AAO 2021 reinvigorates ophthalmologists for 2022

Dr. McDonnell highlights inspiring moments from the 2021 annual meeting of the American Academy of Ophthalmology, along with a look ahead to next year’s conference in Chicago.

Video transcript

Sheryl Stevenson: Absolutely. That's what's always been so fascinating about ophthalmology, is just the innovation and just looking at something a different way, taking an application that's been used elsewhere and giving a different spin or a different twist on it, using it in a different way. That's something that's always been very fascinating and interesting. Yeah. I guess another thing is just when you go to the academy and you come back, you feel so ... One, you're exhausted, right? But you're also re-energized, reinvigorated. You have so many different ideas and talking to colleagues and listening to all these different talks and presentations. You come back with just so many ideas charging through your head. That's something that I always find, so I just wonder how it is for ophthalmologists as well.

Peter J. McDonnell, MD: Well, that's true. We're very fortunate in ophthalmology, we're such a competitive field. This year, for my department for our 5 residency slots, we have 630 applications and they're all the brightest, smartest kids in their medical schools. It's amazing. And I think those of us who are ophthalmologists really enjoy our very intelligent and fun colleagues that we train with and work with and we all get together at least once a year hopefully, at the academy, to catch up and learn from each other. Exactly, as you said, there is the formal, I guess you'd say, didactic learning that occurs in the formal sessions and the poster sessions. But then there's the informal experiences we get from being able to talk about our ideas or what we're doing in our practices with our colleagues and see what they're doing in their practices that's working well.

One of the fun things I'll just mention, talking about inspiring this year, was a session the academy had on with its current president, Tamara Fountain, MD, and 4 other previous women presidents of the American Academy of Ophthalmology (AAO), and I think the increased prominence of women leaders at the academy has been a hallmark of the leadership of our CEO, David Parke II, MD, during his tenure at the ACademy and our current president, Fountain, is a graduate of my department so we, of course, know how brilliant she is but there's such a overall, such an impressive group of people and such an impressive group of leaders.

Forget women leaders, just leaders in general—they're just a great impressive group of people and I actually have had young people, women residents and medical students, who attended that session, tell me how inspiring it was to them to be able to hear from this group of women leaders of the Academy, and I think that really bodes well for our specialty. Our training programs now are about 50/50 male/female and I think seeing these great role models of women running the Academy is really a thing that's really going to inspire this young generation of ophthalmologists who become our future leaders.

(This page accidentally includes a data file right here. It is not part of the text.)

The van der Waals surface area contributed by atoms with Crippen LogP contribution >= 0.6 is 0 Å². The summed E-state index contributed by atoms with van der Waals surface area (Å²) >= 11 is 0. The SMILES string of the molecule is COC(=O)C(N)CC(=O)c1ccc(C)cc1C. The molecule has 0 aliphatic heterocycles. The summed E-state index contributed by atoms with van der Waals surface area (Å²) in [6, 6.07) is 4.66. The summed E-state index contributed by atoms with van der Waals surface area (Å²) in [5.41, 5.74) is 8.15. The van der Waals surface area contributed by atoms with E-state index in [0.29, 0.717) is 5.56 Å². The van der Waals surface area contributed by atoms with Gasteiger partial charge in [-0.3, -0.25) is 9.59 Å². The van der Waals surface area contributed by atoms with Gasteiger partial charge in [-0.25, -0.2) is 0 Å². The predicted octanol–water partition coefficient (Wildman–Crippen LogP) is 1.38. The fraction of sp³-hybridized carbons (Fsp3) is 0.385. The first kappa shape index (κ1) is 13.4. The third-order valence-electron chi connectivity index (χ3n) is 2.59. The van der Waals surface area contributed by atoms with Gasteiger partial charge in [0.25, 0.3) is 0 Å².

Stevenson: That’s great. And I guess the other thing about this meeting is, obviously, it's at the end of the year but you're heading into the next year. So as we head into 2022, it really sets the stage for just a lot of different innovations and new ... paving the way forward through ophthalmology as we head into the year and begin anew. It's always a refreshing change or fresh start.

McDonnell: Yeah, that's for sure and my friends who track the venture capital world tell me that ophthalmology right now is one of the most popular areas in which venture capital people are investing their dollars because of what they see as the potential to develop a lot of exciting breakthrough new therapies. It looks like the future is going to be even brighter in terms of innovation and excitement. So those of us who are closer to the ends of our careers in ophthalmology rather than to the beginnings of our careers are probably jealous of the exciting future that our young trainees are going to have with all this great interest in supporting our research and development in the eye care industry. And so, yeah, I think you're absolutely right, this next year when we're all together in Chicago, it's going to probably be more exciting and it will just continue year after year.

Stevenson: Yeah, I was just going to say that next year, it's in Chicago and (I’m) hoping the pandemic will be in a different place next year by this time, and we can have it all in-person for gatherings, so that'll be really awesome.

McDonnell: You're right, it'll be great. Chicago's, historically, been a great venue for Academy meetings. It's more a steak restaurant than the Cajun food of New Orleans, but also excellent lot of great choices for where to dine after the educational sessions and it's a fun city to tour. If you've never taken the architectural boat tour in Chicago, you have to do that. Already looking forward to next year and to the next Academy meeting in Chicago.

Stevenson: Well, thank you so much. It's been great to kind of visit with you again and talk about the recap of this year'sAmerican Academy of Ophthalmology in New Orleans ,and definitely look forward to seeing everybody again in Chicago next year.

McDonnell: Absolutely, and I know all your listeners are all going to be studying their upcoming issues about Ophthalmology Times® to read in more detail about lots of the exciting presentations and new technologies that were presented this year.

The American Academy of Ophthalmology (AAO) annual meeting was held November 12 to 15 at the Ernest N. Morial Convention Center in New Orleans, Louisiana. The event included Subspecialty Days and a virtual component for remote participation.

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